U.S. Immigration based on marriage

Generally, a spouse may petition for the residence of the other if that spouse resides in the U.S. as a lawful permanent resident or citizen.  In order to be considered as a basis for residence the marriage between the parties must be valid according to the law in the place of marriage and not in violation of U.S. public policy.  Also, for those who have been married more than once, the previous divorce must be valid in order to apply for a current spouse.  In situations of marriage, there is usually a stricter burden placed upon an alien recipient of a residence petition to show that the marriage was valid.

 Petitioners can support their requests for alien residence with documents that support a joint living arrangement; such as, joint ownership of property; leases showing joint tenancy; joint bank accounts or investment accounts; birth certificates of children; affidavits from friends and family and other documentation showing the length of time the parties lived together.

 If the marriage is under two years old, the alien enters as a conditional resident in most cases. The alien spouse must petition to become a permanent resident within 90 days of his 2 year anniversary.  A conditional resident must ask the USCIS to waive the conditions on his residence based upon his valid marriage.  The USCIS may examine the validity of the marriage to determine if it was entered into for the sole purpose of obtaining a visa.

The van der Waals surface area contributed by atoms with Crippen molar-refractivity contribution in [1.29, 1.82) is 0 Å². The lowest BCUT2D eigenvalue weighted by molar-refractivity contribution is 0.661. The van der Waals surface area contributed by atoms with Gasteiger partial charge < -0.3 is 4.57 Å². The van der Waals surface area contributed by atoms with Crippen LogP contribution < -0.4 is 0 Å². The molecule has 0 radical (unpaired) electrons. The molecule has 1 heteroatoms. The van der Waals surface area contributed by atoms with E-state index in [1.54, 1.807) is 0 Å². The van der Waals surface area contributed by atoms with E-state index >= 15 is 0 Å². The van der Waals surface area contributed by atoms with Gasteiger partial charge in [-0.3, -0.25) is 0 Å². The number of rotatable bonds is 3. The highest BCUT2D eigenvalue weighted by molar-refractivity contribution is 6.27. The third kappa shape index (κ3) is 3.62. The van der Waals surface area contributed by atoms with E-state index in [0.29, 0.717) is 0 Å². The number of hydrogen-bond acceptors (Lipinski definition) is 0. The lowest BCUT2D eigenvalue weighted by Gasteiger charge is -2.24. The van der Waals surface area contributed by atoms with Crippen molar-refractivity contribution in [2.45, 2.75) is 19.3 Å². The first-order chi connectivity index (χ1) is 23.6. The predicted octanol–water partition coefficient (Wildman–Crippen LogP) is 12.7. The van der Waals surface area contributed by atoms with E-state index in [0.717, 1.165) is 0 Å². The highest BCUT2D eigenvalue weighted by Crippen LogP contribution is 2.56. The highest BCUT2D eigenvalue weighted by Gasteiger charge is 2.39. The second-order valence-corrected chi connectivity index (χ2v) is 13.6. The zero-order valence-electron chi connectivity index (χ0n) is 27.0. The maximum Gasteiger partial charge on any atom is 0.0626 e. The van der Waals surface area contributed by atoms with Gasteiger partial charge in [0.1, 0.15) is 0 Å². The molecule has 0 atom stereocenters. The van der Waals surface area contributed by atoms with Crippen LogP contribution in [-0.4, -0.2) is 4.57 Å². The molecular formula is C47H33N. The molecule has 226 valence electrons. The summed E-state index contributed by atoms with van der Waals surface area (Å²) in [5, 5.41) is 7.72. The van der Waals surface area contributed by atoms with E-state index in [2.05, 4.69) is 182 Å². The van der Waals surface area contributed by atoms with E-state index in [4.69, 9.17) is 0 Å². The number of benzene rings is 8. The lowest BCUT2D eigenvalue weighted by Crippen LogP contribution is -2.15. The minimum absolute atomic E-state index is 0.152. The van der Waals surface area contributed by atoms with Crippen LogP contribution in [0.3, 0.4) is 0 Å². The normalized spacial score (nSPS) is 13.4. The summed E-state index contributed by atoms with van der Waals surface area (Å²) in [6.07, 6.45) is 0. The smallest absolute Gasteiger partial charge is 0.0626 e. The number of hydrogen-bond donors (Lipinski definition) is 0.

It is the marriage at it’s inception that is important to the decision of residence related requests.  The U.S. Citizenship and Immigration Services (USCIS) cannot deny an application based upon marriage solely on grounds that the parties don’t live together.  In certain cases, even death may not result in termination of an INS petition to obtain residence.  In fact, widows and widowers of U.S. citizens who file for lawful permanent residence within 2 years of the citizen’s death may be eligible for residence if they were married for at least 2 years at the time of the citizen’s death and have not remarried.

 This is a very important area in immigration law.  I am confident that I can help you. Contact me, Evan D. Frankel at 1-800-394-3826.  Know your rights.

The content of this article is provided for informational purposes only. If you need legal assistance for an immigration issue, please consult with Evan D Frankel, or an Immigration Lawyer in your area to discuss the details of your case.